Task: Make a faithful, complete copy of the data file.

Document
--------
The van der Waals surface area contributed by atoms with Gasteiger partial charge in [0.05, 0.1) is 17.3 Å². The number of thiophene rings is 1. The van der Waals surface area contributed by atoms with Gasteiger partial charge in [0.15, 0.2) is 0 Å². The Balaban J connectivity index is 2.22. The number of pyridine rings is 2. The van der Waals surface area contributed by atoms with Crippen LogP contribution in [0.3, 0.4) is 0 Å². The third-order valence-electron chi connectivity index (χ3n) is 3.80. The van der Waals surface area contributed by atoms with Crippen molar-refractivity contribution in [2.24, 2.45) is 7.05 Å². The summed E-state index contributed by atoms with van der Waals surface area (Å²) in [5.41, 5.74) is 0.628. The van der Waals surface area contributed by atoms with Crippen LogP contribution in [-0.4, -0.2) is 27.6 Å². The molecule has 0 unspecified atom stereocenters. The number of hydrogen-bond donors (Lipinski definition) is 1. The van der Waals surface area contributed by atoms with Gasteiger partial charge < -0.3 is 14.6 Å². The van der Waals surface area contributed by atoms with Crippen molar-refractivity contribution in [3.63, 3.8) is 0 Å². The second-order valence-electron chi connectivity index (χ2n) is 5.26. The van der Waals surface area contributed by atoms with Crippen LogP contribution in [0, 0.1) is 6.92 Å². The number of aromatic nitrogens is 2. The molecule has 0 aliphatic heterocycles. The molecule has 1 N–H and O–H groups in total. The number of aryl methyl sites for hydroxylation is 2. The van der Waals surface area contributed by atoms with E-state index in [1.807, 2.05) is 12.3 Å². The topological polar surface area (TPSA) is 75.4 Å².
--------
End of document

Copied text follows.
The van der Waals surface area contributed by atoms with Gasteiger partial charge in [0.05, 0.1) is 17.3 Å². The number of thiophene rings is 1. The van der Waals surface area contributed by atoms with Gasteiger partial charge in [0.15, 0.2) is 0 Å². The Balaban J connectivity index is 2.22. The number of pyridine rings is 2. The van der Waals surface area contributed by atoms with Crippen LogP contribution in [0.3, 0.4) is 0 Å². The third-order valence-electron chi connectivity index (χ3n) is 3.80. The van der Waals surface area contributed by atoms with Crippen molar-refractivity contribution in [2.24, 2.45) is 7.05 Å². The summed E-state index contributed by atoms with van der Waals surface area (Å²) in [5.41, 5.74) is 0.628. The van der Waals surface area contributed by atoms with Crippen LogP contribution in [-0.4, -0.2) is 27.6 Å². The molecule has 0 unspecified atom stereocenters. The number of hydrogen-bond donors (Lipinski definition) is 1. The van der Waals surface area contributed by atoms with Gasteiger partial charge < -0.3 is 14.6 Å². The van der Waals surface area contributed by atoms with Crippen molar-refractivity contribution in [3.63, 3.8) is 0 Å². The second-order valence-electron chi connectivity index (χ2n) is 5.26. The van der Waals surface area contributed by atoms with Crippen LogP contribution in [0, 0.1) is 6.92 Å². The number of aromatic nitrogens is 2. The molecule has 0 aliphatic heterocycles. The molecule has 1 N–H and O–H groups in total. The number of aryl methyl sites for hydroxylation is 2. The van der Waals surface area contributed by atoms with E-state index in [1.807, 2.05) is 12.3 Å². The topological polar surface area (TPSA) is 75.4 Å².